Reviewing 2019 Mazda3 Trims and Configurations

2019 Mazda3 Trims
2019 Mazda3 Trims

2019 Mazda3 will have Skyactiv-X

Although we've seen the stunning Mazda Kai concept car that's expected to preview the all-new 2019 Mazda3, the Japanese automaker is keeping the production version very much under wraps for now. It refuses to confirm that the new Mazda3 will be the same as or similar to the Kai concept, but nobody is outright denying it either. What we do know is the new 3 will be the first model to utilize the automaker's new-generation Skyactiv-X SPCCI (Spark Controlled Compression Ignition) engine, and some journalists have even been able to drive it. But before anyone gets too excited, the test car was hidden underneath the body shell of the current Mazda3.

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What actually is Skyactiv-X?

At the moment Mazda doesn’t seem to be going all-in yet with hybrid, plug-in hybrid or all-electric powertrain technology, but is instead going down the route of developing increasingly lightweight and efficient gas engines. We've been enjoying Mazda with excellent Skyactiv G (gas) and Skyactiv D (diesel) engines for a while now, but the Skyactiv-X is an entirely new generation of engines that moves the technology further forward. These new engines use spark ignition as well as compression ignition to achieve a fuel/air ratio that's as close to perfection as currently possible, and it's actually the first time this has been done. What this means to the consumer is an engine that's around 20% percent more energy efficient than a current Skyactiv G engine and about the same as a Skyactiv D, which is a fuel economy rating of around 4.7 L/100 km.

Because these engines have a wide torque band, there's actually no need for one of those 7, 8, 9 or even 10-speed automatic transmission that are now becoming increasingly common. The 2.0-litre unit going into the new Mazda3 develops a maximum of 190 horsepower, with 220 Nm of torque at 1,800 rpm and a maximum 230 Nm of torque arriving between 4,000 and 5,000 rpm, so a six-speed transmission is more than adequate.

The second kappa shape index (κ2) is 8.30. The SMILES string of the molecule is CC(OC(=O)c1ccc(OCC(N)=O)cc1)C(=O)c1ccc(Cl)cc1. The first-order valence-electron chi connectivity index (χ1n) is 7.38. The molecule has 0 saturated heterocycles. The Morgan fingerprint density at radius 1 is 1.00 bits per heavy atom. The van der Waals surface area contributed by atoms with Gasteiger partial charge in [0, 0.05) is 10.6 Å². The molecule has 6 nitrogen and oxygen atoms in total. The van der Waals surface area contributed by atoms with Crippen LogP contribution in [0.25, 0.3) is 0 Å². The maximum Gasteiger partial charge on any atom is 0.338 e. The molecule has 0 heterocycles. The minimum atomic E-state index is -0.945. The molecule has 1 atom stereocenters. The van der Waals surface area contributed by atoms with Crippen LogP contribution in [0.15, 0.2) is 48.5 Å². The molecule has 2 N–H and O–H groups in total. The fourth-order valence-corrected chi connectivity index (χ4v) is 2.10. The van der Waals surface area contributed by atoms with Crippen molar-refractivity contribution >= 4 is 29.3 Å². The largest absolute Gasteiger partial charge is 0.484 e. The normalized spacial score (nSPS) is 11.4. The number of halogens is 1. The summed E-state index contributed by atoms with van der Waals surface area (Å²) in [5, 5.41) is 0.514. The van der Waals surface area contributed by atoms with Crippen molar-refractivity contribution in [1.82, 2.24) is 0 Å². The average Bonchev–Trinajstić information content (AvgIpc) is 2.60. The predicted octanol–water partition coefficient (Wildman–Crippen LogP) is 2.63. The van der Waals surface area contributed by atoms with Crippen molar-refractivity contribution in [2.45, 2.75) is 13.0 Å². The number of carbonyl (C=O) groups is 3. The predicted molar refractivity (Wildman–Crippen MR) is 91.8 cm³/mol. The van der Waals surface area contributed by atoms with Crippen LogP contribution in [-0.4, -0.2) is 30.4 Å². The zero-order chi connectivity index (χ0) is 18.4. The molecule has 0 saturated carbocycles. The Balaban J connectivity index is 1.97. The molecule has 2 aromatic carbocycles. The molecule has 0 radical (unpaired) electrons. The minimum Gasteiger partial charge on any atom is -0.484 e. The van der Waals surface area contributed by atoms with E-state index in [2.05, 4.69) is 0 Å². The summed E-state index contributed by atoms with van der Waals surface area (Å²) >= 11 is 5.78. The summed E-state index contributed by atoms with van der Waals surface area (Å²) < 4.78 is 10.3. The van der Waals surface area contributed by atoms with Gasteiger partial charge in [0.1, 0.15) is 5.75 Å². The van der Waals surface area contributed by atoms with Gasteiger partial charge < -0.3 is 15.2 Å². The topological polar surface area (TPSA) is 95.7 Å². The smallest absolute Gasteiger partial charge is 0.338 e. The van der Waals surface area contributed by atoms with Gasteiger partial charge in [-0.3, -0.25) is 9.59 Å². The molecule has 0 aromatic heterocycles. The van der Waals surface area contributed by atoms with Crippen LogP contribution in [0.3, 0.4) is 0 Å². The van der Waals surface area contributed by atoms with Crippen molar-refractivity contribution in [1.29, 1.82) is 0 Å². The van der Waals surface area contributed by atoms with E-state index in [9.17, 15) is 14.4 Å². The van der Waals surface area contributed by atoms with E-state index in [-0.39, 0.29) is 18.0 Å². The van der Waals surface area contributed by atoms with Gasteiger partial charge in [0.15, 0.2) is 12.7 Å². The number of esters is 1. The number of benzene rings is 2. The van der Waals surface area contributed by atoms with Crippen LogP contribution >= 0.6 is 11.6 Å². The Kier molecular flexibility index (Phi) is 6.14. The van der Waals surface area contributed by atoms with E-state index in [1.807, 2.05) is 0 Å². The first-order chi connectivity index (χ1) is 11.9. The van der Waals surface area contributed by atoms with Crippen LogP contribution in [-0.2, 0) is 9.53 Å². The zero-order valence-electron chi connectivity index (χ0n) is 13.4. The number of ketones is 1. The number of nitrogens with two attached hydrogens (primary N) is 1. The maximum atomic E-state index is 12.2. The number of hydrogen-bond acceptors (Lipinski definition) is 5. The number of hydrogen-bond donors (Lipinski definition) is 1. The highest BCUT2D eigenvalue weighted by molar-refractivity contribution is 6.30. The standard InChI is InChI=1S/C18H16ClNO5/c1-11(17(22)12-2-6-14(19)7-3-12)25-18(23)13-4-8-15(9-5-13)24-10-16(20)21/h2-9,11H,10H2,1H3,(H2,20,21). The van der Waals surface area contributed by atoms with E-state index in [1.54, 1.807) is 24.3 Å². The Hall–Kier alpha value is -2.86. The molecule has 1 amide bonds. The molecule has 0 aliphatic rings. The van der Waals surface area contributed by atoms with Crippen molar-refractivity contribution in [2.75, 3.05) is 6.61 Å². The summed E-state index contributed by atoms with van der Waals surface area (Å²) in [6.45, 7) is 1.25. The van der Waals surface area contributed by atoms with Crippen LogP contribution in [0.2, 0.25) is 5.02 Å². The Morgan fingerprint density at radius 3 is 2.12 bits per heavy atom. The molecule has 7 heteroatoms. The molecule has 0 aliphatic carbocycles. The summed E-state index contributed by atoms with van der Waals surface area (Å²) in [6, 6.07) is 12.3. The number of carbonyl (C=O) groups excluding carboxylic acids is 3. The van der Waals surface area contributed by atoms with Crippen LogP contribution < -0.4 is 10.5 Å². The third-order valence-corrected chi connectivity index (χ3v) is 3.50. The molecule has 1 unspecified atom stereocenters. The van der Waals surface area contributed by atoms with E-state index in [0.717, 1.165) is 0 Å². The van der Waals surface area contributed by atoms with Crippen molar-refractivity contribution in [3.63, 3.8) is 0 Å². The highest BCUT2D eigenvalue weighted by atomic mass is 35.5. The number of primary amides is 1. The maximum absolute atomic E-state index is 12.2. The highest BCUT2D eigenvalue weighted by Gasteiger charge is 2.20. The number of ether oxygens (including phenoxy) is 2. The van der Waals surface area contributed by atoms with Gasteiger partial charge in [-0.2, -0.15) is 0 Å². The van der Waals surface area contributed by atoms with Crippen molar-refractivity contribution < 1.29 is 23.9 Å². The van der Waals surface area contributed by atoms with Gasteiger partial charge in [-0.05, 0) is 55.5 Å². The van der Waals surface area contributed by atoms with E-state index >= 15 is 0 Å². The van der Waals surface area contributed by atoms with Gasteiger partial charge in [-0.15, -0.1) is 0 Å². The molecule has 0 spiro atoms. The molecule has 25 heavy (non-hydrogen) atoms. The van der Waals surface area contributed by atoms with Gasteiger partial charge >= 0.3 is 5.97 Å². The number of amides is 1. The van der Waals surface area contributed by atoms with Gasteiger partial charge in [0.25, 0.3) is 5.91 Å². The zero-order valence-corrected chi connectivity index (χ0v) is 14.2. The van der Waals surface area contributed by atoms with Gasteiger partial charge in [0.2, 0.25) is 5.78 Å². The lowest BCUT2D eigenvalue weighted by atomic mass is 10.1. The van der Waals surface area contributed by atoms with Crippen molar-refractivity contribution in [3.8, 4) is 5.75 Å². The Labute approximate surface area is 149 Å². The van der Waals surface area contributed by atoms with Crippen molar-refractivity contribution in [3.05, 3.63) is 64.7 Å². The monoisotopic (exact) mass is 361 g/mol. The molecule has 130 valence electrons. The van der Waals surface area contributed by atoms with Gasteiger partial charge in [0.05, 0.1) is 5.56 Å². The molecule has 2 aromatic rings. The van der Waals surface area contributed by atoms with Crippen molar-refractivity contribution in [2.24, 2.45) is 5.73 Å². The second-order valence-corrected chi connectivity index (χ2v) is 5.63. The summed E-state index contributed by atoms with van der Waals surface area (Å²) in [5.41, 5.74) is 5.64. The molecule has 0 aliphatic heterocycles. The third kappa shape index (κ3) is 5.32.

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The philosophy behind Skyactiv-X

It can't have escaped your notice there's a fierce debate going on about the best way to power vehicles in the coming years, with most politicians being quick to seize on the "zero tailpipe emissions" bandwagon. The problem with that philosophy is it largely ignores the environmental cost and carbon emissions associated with the battery electric models favoured by those on that particular bandwagon. Electricity often needs dirty coal, oil and gas to generate it in the first place, and that's before we even start on the mining of lithium and the manufacturing of those batteries that's also far from environmentally friendly.

Instead of worrying about and fixating on tailpipe emissions to the exclusion of all else, Mazda is prefers to concentrate on what it refers to as "oil well to wheel," or in other words, the total environmental cost. There's actually no way that the world’s cars can all be electric by 2040 as some hope, and by 2035 even the most ardent environmentalists admit most vehicles will still have an internal combustion engine, even if they're being used as part of a hybrid drive. This is why Mazda wants to concentrate on developing the most efficient petrol engines possible, to eventually combine them with hybrids.

There will be a lot more to the 2019 Mazda3 than the just its Skyactiv-X engine, of course, so stay in touch with us here at Yarmouth Mazda so we can keep you up to date with the latest news regarding this exciting new model.